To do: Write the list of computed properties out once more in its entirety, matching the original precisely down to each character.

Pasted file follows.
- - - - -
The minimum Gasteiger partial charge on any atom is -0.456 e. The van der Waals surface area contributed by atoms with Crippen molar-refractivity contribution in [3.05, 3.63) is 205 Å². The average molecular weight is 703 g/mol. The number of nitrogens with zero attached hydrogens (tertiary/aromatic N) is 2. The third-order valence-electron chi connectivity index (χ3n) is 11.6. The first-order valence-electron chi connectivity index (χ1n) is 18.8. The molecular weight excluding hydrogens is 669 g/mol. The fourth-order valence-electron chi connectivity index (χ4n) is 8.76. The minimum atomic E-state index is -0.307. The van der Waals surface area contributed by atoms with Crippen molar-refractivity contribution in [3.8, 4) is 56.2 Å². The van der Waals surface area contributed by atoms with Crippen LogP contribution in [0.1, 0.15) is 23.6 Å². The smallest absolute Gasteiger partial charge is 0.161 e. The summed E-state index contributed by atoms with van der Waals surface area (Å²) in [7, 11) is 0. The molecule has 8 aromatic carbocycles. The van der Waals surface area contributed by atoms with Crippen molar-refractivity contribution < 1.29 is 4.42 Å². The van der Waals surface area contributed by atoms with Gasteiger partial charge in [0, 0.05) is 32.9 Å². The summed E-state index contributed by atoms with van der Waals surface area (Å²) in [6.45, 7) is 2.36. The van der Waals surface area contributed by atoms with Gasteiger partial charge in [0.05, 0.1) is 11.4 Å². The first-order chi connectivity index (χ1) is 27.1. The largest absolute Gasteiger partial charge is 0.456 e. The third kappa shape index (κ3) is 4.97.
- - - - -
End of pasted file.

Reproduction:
The minimum Gasteiger partial charge on any atom is -0.456 e. The van der Waals surface area contributed by atoms with Crippen molar-refractivity contribution in [3.05, 3.63) is 205 Å². The average molecular weight is 703 g/mol. The number of nitrogens with zero attached hydrogens (tertiary/aromatic N) is 2. The third-order valence-electron chi connectivity index (χ3n) is 11.6. The first-order valence-electron chi connectivity index (χ1n) is 18.8. The molecular weight excluding hydrogens is 669 g/mol. The fourth-order valence-electron chi connectivity index (χ4n) is 8.76. The minimum atomic E-state index is -0.307. The van der Waals surface area contributed by atoms with Crippen molar-refractivity contribution in [3.8, 4) is 56.2 Å². The van der Waals surface area contributed by atoms with Crippen LogP contribution in [0.1, 0.15) is 23.6 Å². The smallest absolute Gasteiger partial charge is 0.161 e. The summed E-state index contributed by atoms with van der Waals surface area (Å²) in [7, 11) is 0. The molecule has 8 aromatic carbocycles. The van der Waals surface area contributed by atoms with Crippen molar-refractivity contribution < 1.29 is 4.42 Å². The van der Waals surface area contributed by atoms with Gasteiger partial charge in [0, 0.05) is 32.9 Å². The summed E-state index contributed by atoms with van der Waals surface area (Å²) in [6.45, 7) is 2.36. The van der Waals surface area contributed by atoms with Gasteiger partial charge in [0.05, 0.1) is 11.4 Å². The first-order chi connectivity index (χ1) is 27.1. The largest absolute Gasteiger partial charge is 0.456 e. The third kappa shape index (κ3) is 4.97.